LASA: Leveling Up Pinoy Food in L.A.
Octopus and Fresno Chiles Dish | Photo courtesy by Lasa
By Darleen Principe
Brothers Chase and Chad Valencia, like many other second-generation Filipino-Americans, grew up eating all the classics of the Philippines. Dishes like adobo, sinigang, kaldereta and lechon, plus a lot of lutong Kapampangan—cooking from the Pampanga province, where their parents are from—dominated their family’s dinner table.
Yet as Los Angeles natives, the pair also had access to a rich variety of other cuisines and cultures. It’s precisely that diverse California experience which shines through in the food at LASA, the brothers’ restaurant in LA Chinatown’s Far East Plaza. The eatery has been catching major regional attention as of late for its courageous, modern take on Filipino food.
LASA, which means “taste” or “flavor” in tagalog, is not a typical Pinoy restaurant. The lumpia sariwa on their seasonal menu, for example, comes deconstructed in a bowl instead of as a spring roll; a crepe made of brown rice flour is draped atop a bed of black kale, shaved cabbage and caramelized cauliflower, all of which is bathed in peanut-soy vinegar. The star of their tinola is not the usual chicken, but rather crispy duck. And if you head over for lunch, you’ll find their versions of chicken adobo and lechon kawali on the menu, as well as a couple of pancit bowls that scream of Filipino staples like patis and bagoong but with their egg noodles and butter, are anything but traditional.
Chad, 31, who heads LASA’s kitchen as executive chef, and Chase, 33, who runs the front of the house as general manager, wanted to see where they could take Filipino cuisine when they began developing the concept for their restaurant back in 2013. “It’s more reflective of our upbringing—being Filipino-American, working in California kitchens professionally, and growing up eating Filipino food,” said Chase. “It’s more of who we are, and so we wanted to kind of express that . . . and at the same time expand the ideas of what Filipino food can be.”
The idea took root early on. The brothers first worked together as teenagers at Owen’s Bistro, a restaurant in Chino close to where they lived at the time. “From there we felt this really cool dynamic and we said at that point, ‘Hey, let’s open a restaurant when we get older. That would be really cool,’” Chase said.
Over the next decade, Chad went on to graduate from Le Cordon Bleu and spend years cooking at beloved California spots including Corrina Weibel’s Canele and Jessica Koslow’s Sqirl in Los Angeles. Chase, who studied history at Cal State Fullerton, took the front of house approach, learning the ins and outs of food and hospitality management at Wolfgang Puck Catering. In 2012 the pair began to develop the concept for LASA while working together at Sqirl. As Chad describes it, “There came a time where after [cooking] the 50th pasta of the night, I asked myself why it wasn’t pancit. [At the time] there was nowhere [like that] to work. We had to create a place that made sense for us and was authentic to our life experiences.”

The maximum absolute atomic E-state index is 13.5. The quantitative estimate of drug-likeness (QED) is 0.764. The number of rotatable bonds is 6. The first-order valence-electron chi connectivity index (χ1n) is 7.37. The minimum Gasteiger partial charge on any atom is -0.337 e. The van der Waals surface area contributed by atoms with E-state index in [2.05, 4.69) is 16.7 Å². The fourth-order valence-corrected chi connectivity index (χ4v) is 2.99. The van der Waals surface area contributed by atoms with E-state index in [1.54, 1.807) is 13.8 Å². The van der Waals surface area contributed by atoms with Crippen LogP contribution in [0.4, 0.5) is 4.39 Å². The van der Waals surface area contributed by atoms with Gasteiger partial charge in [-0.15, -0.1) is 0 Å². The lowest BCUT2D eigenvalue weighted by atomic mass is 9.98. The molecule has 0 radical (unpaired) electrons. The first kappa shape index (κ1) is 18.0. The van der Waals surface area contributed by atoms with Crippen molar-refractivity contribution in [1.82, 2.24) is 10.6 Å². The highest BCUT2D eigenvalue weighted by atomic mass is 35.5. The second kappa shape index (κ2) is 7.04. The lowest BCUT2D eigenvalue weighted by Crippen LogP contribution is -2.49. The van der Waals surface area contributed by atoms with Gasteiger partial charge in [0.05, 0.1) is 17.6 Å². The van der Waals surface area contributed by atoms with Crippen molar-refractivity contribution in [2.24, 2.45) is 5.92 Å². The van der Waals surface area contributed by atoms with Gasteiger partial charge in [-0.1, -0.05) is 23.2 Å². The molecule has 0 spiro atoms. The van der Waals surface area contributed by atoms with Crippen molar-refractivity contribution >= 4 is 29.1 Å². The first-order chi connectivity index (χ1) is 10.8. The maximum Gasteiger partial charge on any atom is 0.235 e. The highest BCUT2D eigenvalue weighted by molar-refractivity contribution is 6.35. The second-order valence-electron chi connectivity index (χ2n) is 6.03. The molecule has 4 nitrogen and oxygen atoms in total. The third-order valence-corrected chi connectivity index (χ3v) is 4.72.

What began as a series of backyard dinners for friends and family in the summer of 2013 eventually turned into twice-a-month pop-ups at Highland Café and Elysian. After a few years of serving sold out dining rooms, they caught the eye of fellow Fil-Am chef Alvin Cailan of Eggslut. Serendipitously, Cailan was just getting ready to open Unit 120, a culinary incubator in LA’s Chinatown. Upon trying LASA’s food, Cailan offered the brothers a four-night-a-week residency at Unit 120. That’s when the operation began gaining real momentum—and the attention of famed Los Angeles Times food critic Jonathan Gold, who in July 2016 dubbed the pop-up “the center of Pinoy-California cooking in Los Angeles.”
Chef Chad Valencia (l) and Chase Valencia (r) | Photo by Antonio Diaz
“For [Gold] to take time and review us was such a shock,” Chase remembers. “We were excited for someone who has such respect for the city and the food world to taste what we’re trying to do. It was a very incredible experience.”
In January of this year, at the urging of Cailan, LASA took over the culinary incubator’s space at 727 N. Broadway in Chinatown. They painted the once-white walls a lush, tropical green, hung up family photos and reopened in April as the official LASA brick and mortar.
The brothers’ goal now is to turn LASA into a fully sustainable restaurant and continue working to forge a permanent place for Filipino flavors in LA’s diverse food scene. Doing that, Chad says, means getting “your average Angeleno to consider Filipino food in their conversation of ‘What are we having for dinner?’” Despite its recent surge in popularity, Chad believes “Filipino food in the scope of America, outside of food-interested and food-involved people, is just in its infancy. We have a very long way to go.”
Both brothers understand that putting Filipino food on the map in LA may require them to take risks, and challenge the norms and traditions of the cuisine. Fortunately, they’re up to the challenge.
Chef Chad Valencia cooking| Photo by Antonio Diaz